The Horticulture Research Station celebrated their 50th anniversary this Saturday.
A farmer’s market, kids games, farm tours and an apple grading and produce washer demonstration kept the public busy on Sept. 16. For the past 50 years the Horticulture Research Station has provided valuable opportunities in research, extension and teaching for students and professionals.
The tour of the farm took groups around the vast 239 acres and was guided by Ben Pease, Horticulture Research Associate. Along the way Pease stopped to talk about the apple trees, pumpkins, watermelon, hops, grape orchard, sports turf field and much more.
While the variety of the food on the farm is often used for research projects, the food gets sold too.
“We are able to sell most of what we grow. If it’s part of a research project once it’s done we can sell it or we’re growing stuff to use the land we’re able to sell it," Pease said. "We use the land for that and made over about a million dollars since 2006 just selling what’s produced here.
The Horticulture Research Station is home to around 80-90 research projects per year. This year they have around 80 projects.
Research done at the farm is primarily applied research, hands on out in the fields themselves.
“When we do have stuff to sell we don’t compete with local growers. We allow them into the market first. Our primary buyers are ISU Dining,” Pease said.
The apples you eat in the dining halls? Those are grown a few minutes off campus at the Horticulture Research Station.
According to Pease, ISU Dining buys 5 tons of green peppers a year.
With the expansive land that is used for the Horticulture Research Station, not all projects revolve around food.
Turtle research is also being conducted at the farm.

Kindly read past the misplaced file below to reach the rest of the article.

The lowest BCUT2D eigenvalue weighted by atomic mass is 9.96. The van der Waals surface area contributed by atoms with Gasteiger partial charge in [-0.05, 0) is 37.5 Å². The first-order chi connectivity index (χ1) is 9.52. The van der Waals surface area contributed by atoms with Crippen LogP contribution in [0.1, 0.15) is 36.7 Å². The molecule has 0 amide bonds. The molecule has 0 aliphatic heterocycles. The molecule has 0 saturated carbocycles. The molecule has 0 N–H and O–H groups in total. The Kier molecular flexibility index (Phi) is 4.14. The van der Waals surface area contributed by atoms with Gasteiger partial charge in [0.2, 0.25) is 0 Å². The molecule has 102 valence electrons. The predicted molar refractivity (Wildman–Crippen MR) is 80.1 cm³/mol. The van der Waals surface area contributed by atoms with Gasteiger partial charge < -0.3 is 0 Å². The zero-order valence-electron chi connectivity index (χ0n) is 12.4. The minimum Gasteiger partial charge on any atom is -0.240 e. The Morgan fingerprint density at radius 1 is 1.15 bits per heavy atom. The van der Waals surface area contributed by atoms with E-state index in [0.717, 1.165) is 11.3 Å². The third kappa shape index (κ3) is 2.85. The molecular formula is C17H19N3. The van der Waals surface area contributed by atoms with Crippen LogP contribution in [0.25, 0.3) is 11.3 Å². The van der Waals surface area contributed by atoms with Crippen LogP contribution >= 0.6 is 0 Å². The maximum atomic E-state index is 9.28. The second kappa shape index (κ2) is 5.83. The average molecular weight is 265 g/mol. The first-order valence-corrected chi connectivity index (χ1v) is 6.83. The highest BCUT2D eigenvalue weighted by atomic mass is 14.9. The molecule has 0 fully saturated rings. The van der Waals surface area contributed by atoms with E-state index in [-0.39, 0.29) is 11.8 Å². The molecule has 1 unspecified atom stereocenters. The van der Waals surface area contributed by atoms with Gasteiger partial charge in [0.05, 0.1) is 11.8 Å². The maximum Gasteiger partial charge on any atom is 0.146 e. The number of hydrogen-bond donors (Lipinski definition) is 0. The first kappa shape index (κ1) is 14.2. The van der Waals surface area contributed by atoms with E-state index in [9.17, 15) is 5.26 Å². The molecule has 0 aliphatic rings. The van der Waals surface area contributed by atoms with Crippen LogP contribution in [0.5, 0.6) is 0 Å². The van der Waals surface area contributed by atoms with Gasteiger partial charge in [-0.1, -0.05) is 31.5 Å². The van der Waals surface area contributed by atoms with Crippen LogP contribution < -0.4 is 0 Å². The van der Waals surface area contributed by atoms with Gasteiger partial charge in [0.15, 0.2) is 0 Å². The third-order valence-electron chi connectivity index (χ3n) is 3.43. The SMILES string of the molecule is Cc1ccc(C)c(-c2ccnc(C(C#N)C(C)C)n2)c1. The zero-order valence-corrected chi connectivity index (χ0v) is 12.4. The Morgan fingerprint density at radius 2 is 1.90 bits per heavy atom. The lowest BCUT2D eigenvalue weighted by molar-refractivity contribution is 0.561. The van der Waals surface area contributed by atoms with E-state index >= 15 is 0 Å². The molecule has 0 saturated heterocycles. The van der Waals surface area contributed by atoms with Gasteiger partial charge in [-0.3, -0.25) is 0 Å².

“Turtles determine the gender of their offspring by where the egg is laid,” Pease said. “If the egg is laid in a warmer location it becomes a male, if its placed in a cooler location it’s a female. So their finding the mother turtles can sense the environment and they know where to place the egg not just based on the temperature but based on the population in general. Usually they want to have more females than males.”
In 2015 a sports turf field was constructed for research at the Horticulture Research Station.
“What we’re doing here is trying to figure out ways to best manage the turf, making it a good stable playing surface but also a soft stable playing surface,” Pease said.
Research is being done on the turf field to understand how turf can be managed for impact sports to reduce the possibility of concussions, and how they can make the turf last for a whole season.
Thabisa Mazur, senior in Horticulture and volunteer at the Horticulture Research Station, spent her last day of working with the station by selling produce during the 50th anniversary celebration.
Mazur who’s worked at the farm for the last three years has spent her time completing an internship project growing produce, helps work field days, complete maintenance tasks and takes care of research plots and harvest data.
“It’s a very empowering and learning centered environment because it is a research farm. I think its unique in that students can really learn a lot and get hands on experience,” Mazur said.
According to Mazur this is the best job she’s ever had.
Nick Howell, superintendent of the Horticulture Research Station, oversees all aspects of projects going on at the farm.
“I can’t go a single day without learning something new, and that’s kind of significant and amazing because there aren’t any other places like this at Iowa State. We’re very proud to be here,” Howell said.